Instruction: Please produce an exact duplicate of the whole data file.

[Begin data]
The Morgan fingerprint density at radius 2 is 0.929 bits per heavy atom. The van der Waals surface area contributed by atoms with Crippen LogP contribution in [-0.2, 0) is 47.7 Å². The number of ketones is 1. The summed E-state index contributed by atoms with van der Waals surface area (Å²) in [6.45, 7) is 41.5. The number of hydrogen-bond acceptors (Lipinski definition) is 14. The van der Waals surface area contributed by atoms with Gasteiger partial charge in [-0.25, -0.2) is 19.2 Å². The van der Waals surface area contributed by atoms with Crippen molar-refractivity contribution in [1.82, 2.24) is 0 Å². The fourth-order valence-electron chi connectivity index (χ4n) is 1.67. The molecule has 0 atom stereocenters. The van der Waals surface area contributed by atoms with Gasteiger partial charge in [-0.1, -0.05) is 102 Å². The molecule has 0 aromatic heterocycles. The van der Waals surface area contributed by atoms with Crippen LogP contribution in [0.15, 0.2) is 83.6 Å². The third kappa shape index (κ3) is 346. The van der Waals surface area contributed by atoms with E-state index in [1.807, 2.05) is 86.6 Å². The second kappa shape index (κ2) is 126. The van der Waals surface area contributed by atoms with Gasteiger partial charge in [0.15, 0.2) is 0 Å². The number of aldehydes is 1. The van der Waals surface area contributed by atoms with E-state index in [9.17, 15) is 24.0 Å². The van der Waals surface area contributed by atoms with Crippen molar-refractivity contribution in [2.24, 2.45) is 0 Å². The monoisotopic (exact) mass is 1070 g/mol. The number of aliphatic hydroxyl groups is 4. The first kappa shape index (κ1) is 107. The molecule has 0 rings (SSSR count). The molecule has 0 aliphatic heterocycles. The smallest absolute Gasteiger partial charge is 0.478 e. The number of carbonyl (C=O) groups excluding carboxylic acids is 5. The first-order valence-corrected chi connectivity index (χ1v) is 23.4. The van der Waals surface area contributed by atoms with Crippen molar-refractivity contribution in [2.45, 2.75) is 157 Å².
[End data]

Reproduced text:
The Morgan fingerprint density at radius 2 is 0.929 bits per heavy atom. The van der Waals surface area contributed by atoms with Crippen LogP contribution in [-0.2, 0) is 47.7 Å². The number of ketones is 1. The summed E-state index contributed by atoms with van der Waals surface area (Å²) in [6.45, 7) is 41.5. The number of hydrogen-bond acceptors (Lipinski definition) is 14. The van der Waals surface area contributed by atoms with Gasteiger partial charge in [-0.25, -0.2) is 19.2 Å². The van der Waals surface area contributed by atoms with Crippen molar-refractivity contribution in [1.82, 2.24) is 0 Å². The fourth-order valence-electron chi connectivity index (χ4n) is 1.67. The molecule has 0 atom stereocenters. The van der Waals surface area contributed by atoms with Gasteiger partial charge in [-0.1, -0.05) is 102 Å². The molecule has 0 aromatic heterocycles. The van der Waals surface area contributed by atoms with Crippen LogP contribution in [0.15, 0.2) is 83.6 Å². The third kappa shape index (κ3) is 346. The van der Waals surface area contributed by atoms with E-state index in [1.807, 2.05) is 86.6 Å². The second kappa shape index (κ2) is 126. The van der Waals surface area contributed by atoms with Gasteiger partial charge in [0.15, 0.2) is 0 Å². The number of aldehydes is 1. The van der Waals surface area contributed by atoms with E-state index in [9.17, 15) is 24.0 Å². The van der Waals surface area contributed by atoms with Crippen molar-refractivity contribution in [2.24, 2.45) is 0 Å². The monoisotopic (exact) mass is 1070 g/mol. The number of aliphatic hydroxyl groups is 4. The first kappa shape index (κ1) is 107. The molecule has 0 rings (SSSR count). The molecule has 0 aliphatic heterocycles. The smallest absolute Gasteiger partial charge is 0.478 e. The number of carbonyl (C=O) groups excluding carboxylic acids is 5. The first-order valence-corrected chi connectivity index (χ1v) is 23.4. The van der Waals surface area contributed by atoms with Crippen molar-refractivity contribution in [2.45, 2.75) is 157 Å².